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Inside the Mind of a Raging London Commuter

London underground commuters

London may be the world’s best student city right now, according to the QS Best Student Cities 2018, and there’s certainly no question about its appeal among international students and tourists alike. 

But let’s be real: If you commute to and from university (or work) in the city, then you know all about the commuter misery that tends to unfold, pretty much every day.

Here’s a sneak-peak inside the mind of a raging London commuter.

1. No, I won’t stop breathing to accommodate for one more passenger on this already overcrowded train


This one is an absolute London-transport-classic, but with that being said, some lines are most certainly worse than others (*coughs* Piccadilly Line *coughs*)

We know you want to get to work/home on time, but seriously: The tube arrives every couple of minutes or so, it won’t kill you to wait for the next one to arrive. Can’t you see it’s already disgustingly overcrowded with humans?

Or I’ll tell you what – go ahead, climb aboard; I’ll just stop breathing and get squished to death to provide you with more space, now how’s that for some heart-warming generosity?

2. Move – get out of my way or I will scream


So, you finally arrive at your destination, and start making your way towards the exit doors, because this is the part when you finally get to breathe, right?

Wrong. Absolutely 100 percent wrong! Amidst the insane crowding, you’ll find that most people would rather die standing than make way for those getting off. I kid you not.

3. I’m worried I will get trampled on – hello, am I invisible here?


Yes! You’re off the tube – finally!

But I wouldn’t get too excited just yet. You look up, and there are swarms and swarms of people rushing towards you, at the speed of light; hot, flustered, stressed. It feels like the apocalypse has finally hit London. You’re probably thinking: Why is no one stopping to let me pass through? It literally takes a second…

Nope, that’s not going to happen. Just carry on walking very fast and look right, left and center, or you will fall over and get trampled on – in the deep and dark London underground *death glare*

I know, you’re welcome.

4. Please turn it off – you offend my ears and mood with your crappy music


Since teenagers and ratty schoolkids don’t tend to catch the tube as much as they do the bus, this particular nuisance is more common on the London buses than it is on the tube.

Honestly, what’s with this great urge to want to let the world know what music you’re listening to? Nobody - and I repeat – nobody cares.

5. You know, this really isn’t the place to be texting or whatever the hell you’re doing


You’re rushing down the stairs or escalator because you have a very important exam to get to, and some idiot is (ever so slowly) walking in front of you with their smiling face glued to the screen of their phone. They’re reading a text, and they’re also taking their damn time.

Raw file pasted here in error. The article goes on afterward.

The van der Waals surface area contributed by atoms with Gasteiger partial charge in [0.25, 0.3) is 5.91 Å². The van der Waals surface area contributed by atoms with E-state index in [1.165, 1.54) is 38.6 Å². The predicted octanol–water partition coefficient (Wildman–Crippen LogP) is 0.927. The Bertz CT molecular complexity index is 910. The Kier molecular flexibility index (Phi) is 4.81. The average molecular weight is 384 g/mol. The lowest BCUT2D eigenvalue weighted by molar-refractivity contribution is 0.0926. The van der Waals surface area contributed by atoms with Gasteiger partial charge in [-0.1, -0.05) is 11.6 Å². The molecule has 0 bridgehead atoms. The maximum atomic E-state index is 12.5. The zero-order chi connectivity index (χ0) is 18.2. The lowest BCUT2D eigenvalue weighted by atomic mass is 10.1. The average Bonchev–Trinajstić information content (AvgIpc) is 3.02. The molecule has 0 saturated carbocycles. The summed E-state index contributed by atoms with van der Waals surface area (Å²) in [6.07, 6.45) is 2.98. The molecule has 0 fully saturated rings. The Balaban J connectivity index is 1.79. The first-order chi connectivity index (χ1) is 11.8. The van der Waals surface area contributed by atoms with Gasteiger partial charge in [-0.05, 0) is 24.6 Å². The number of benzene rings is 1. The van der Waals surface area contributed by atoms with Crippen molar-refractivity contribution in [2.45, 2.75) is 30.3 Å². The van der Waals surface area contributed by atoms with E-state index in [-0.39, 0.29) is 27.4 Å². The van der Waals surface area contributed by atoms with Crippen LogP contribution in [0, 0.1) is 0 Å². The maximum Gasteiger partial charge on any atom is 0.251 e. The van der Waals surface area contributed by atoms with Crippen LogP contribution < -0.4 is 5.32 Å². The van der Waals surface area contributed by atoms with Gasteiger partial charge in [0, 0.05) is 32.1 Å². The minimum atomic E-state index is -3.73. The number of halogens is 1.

No, please, stop, don’t do that.

6. Move your feet out of the way – unless you want them to get stepped on, of course


When your train arrives, you may sometimes find yourself getting on the wrong carriage – maybe you realize there are no empty seats, or you find a seat and sit down, only to look up and see a creeper sat opposite you. Whatever it may be, you’ll probably need to walk across the carriage to the next one. You’ll often find that some people will shamefully have their legs stretched out to the other side of the carriage, and they just won’t budge an inch for the occasional passer-by.

How amazingly rude you are.

7. Why does everybody else seem so freakishly calm, or am I just freakishly crazy?


If you’ve visited the UK before, you may have noticed that there certainly is some truth to the stereotype about British people being somewhat emotionally stunted. Let me tell you, you most likely won’t get a reaction from a British person, even if you were to ride a camel in the underground whilst eating fish and chips (okay, huge exaggeration).

But really, it might make you feel crazy for being the only one to notice that outrageously loud lady sat in the corner wearing a peacock for a hat – believe me, the Brits have most likely noticed her too, they just happen to act like they haven’t.


Well, that felt good. Though, you’ll be relieved to know that despite all this, I do love living in London; Londoners are generally extremely pleasant, polite and profusely apologetic (in fact, sometimes a little too much!) and whether you’re here to study for just a year or the full three, you’ll be very warmly welcomed and there’s a lot – and I mean a lotto see and do here in this charmingly gray but vibrant city.


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Written by Belkis Megraoui
A former content writer for TopUniversities.com, Belkis published a range of articles for students and graduates across the globe. She has a zeal for history and a natural flair for the arts and sports. She also holds a bachelor’s degree in English Language & Communication with Journalism from the University of Hertfordshire and is a native speaker of the Arabic language.

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very nice post